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March 13, 1992 - Image 67

Resource type:
The Detroit Jewish News, 1992-03-13

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A New Program at Jewish Family Service

Jewish Family Service has establish-
ed a new program called Senior
Outreach Services (S.O.S.), which is
designed to care for the elderly or
disabled who are experiencing serious
problems. The program also caters to
the needs of relatives who cannot pro-
vide the necessary care their relative
needs. S.O.S. takes the burden off
relatives by providing quality profes-
sional services.
Almost all initial S.O.S. requests for
service come from a concerned
relative, who may live in Metropolitan
Detroit or out of town. Within 48
hours of a request for service from a
relative or the client, a certified social
worker completes a thorough assess-
ment of the individual in need of ser-
vice. A treatment plan is then
developed and shared with the relative
and the client. S.O.S. responds to all
problems in a sensitive and caring
manner to help maintain in-
dependence, dignity and quality of life.
There are times, when for example,
the decision is made that living at
home is no longer the best option, and
S.O.S. helps the family explore all the
alternatives and ease the transition.
This is an example of a typical case
that came to the attention of S.O.S.
staff a few months ago. Mrs. Cohen',

residing in Boston, called very con-
cerned about her 78 year-old father,
Mr. H. Brill*. Mr. Brill has been living
alone in his apartment in Southfield
since his wife passed away two years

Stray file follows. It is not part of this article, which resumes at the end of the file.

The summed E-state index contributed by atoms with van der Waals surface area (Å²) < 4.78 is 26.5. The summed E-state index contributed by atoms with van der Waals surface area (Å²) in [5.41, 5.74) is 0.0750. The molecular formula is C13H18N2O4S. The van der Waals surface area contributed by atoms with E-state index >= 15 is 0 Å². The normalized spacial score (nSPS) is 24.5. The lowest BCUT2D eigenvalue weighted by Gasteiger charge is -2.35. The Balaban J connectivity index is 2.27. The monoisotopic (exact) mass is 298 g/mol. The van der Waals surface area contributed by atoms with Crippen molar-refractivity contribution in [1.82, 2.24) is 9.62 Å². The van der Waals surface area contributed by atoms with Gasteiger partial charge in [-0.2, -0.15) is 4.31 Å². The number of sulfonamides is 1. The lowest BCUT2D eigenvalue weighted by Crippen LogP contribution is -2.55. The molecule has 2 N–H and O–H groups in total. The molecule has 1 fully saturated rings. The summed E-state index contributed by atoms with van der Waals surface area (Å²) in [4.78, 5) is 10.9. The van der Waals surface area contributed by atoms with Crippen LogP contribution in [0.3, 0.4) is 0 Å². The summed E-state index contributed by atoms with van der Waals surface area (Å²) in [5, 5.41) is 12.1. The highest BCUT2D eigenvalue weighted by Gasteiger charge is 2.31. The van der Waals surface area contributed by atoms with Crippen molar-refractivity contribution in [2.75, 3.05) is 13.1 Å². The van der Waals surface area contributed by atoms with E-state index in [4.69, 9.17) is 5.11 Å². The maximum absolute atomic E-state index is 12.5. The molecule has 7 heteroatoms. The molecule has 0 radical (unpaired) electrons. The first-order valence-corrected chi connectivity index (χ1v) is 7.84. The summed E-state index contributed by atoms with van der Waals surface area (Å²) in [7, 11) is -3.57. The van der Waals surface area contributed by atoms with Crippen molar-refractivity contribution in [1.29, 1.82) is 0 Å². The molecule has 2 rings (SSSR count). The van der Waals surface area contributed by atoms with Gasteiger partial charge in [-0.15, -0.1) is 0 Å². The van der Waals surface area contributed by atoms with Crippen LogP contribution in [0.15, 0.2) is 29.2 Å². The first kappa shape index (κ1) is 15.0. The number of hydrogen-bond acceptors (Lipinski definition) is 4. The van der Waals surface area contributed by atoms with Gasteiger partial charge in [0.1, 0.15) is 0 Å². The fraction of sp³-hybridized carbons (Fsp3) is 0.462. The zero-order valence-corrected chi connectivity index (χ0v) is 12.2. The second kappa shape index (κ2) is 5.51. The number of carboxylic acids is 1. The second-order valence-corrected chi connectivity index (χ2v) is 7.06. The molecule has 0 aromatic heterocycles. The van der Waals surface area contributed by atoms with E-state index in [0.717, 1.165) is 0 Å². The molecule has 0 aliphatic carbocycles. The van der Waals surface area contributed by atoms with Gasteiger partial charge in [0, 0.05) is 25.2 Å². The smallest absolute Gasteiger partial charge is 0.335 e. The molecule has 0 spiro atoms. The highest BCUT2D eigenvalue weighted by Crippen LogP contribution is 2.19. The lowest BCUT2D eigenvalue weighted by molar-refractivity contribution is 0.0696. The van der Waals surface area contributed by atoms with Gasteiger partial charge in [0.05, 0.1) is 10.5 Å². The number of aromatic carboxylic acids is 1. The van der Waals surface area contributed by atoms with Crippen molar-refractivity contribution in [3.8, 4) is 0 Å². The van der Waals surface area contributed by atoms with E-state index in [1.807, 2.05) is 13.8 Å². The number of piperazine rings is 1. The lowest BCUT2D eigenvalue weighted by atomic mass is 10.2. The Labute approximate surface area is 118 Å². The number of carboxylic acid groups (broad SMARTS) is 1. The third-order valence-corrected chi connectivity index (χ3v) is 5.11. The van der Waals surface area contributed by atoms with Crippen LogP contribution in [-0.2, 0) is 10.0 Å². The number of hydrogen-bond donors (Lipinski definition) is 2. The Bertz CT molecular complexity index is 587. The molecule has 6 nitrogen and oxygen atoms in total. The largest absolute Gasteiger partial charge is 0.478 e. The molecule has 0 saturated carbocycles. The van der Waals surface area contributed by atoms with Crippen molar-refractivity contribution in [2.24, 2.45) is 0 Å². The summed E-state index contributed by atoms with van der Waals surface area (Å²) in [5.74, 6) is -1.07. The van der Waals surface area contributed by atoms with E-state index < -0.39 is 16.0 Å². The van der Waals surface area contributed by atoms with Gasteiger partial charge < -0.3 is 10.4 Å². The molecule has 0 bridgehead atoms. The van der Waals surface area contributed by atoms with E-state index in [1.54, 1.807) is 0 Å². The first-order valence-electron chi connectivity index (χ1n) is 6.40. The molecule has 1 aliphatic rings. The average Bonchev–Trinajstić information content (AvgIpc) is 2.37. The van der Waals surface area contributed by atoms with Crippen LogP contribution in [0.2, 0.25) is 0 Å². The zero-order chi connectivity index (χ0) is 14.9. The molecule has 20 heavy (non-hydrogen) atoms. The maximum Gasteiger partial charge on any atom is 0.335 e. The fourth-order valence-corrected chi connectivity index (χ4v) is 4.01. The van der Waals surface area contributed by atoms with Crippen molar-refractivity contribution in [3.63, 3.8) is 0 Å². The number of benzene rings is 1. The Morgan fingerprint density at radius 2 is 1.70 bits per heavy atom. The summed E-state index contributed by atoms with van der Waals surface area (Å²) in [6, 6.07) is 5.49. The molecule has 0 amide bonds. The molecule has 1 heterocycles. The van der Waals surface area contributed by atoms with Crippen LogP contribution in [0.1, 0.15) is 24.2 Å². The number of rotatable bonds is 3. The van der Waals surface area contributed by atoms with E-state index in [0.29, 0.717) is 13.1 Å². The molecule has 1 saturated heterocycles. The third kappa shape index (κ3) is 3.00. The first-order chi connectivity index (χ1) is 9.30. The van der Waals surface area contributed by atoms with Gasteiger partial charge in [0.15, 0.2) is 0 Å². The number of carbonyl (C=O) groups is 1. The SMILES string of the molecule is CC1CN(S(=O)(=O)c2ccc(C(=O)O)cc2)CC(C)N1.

ago. Mrs. Cohen had noticed that in
the past couple of weeks, her father
has seemed more forgetful. A neighbor
called to say that he was concerned by
Mr. Brill's having become disoriented
and lost on several occasions. A
geriatric social worker went to visit Mr.
Brill and conducted a thorough
psycho-social evaluation, including
telephone contacts with his physician.
It became clear that Mr. Brill was suf-
fering from depression and as a result,
had become isolated, was not taking
his medication properly and was not
eating a balanced diet.
In consultation with Mrs. Cohen,
the geriatric social worker established
a comprehensive treatment plan for
Mr. Brill. An agreement was signed
between S.O.S. and Mrs. Cohen pro-
viding details of the treatment plan
and outlining the service costs for
which Mrs. Cohen agreed to be
responsible. Mr. Brill would be assign-
ed a geriatric social worker who would
act as the "case manager", visit with
him on a regular basis and be respon-
sible for ensuring that all the elements

of his treatment plan are carefully
monitored. The plan included a
homemaker from Jewish Family Ser-
vice, to assist with housekeeping and
grooming, a medication reminder box
to make it easier for Mr. Brill to take
his medications appropriately, kosher
Meals-On-Wheels to ensure proper
nutrition and counseling to treat
depression. The worker would keep in
ongoing contact with Mrs. Cohen.
Most S.O.S. services are provided to
people living in their own homes, but
monitoring and advocacy services are
also provided to relatives who live in
nursing homes or institutions.
Counseling is available at all times for
both the client and family members.
The initial consultation is free of

President's Message

President's Message

by John E. Jacobs
Jewish Family Service President

by Marcy Feldman
Resettlement Service President

During my term as President of
Jewish Family Service, I have strong-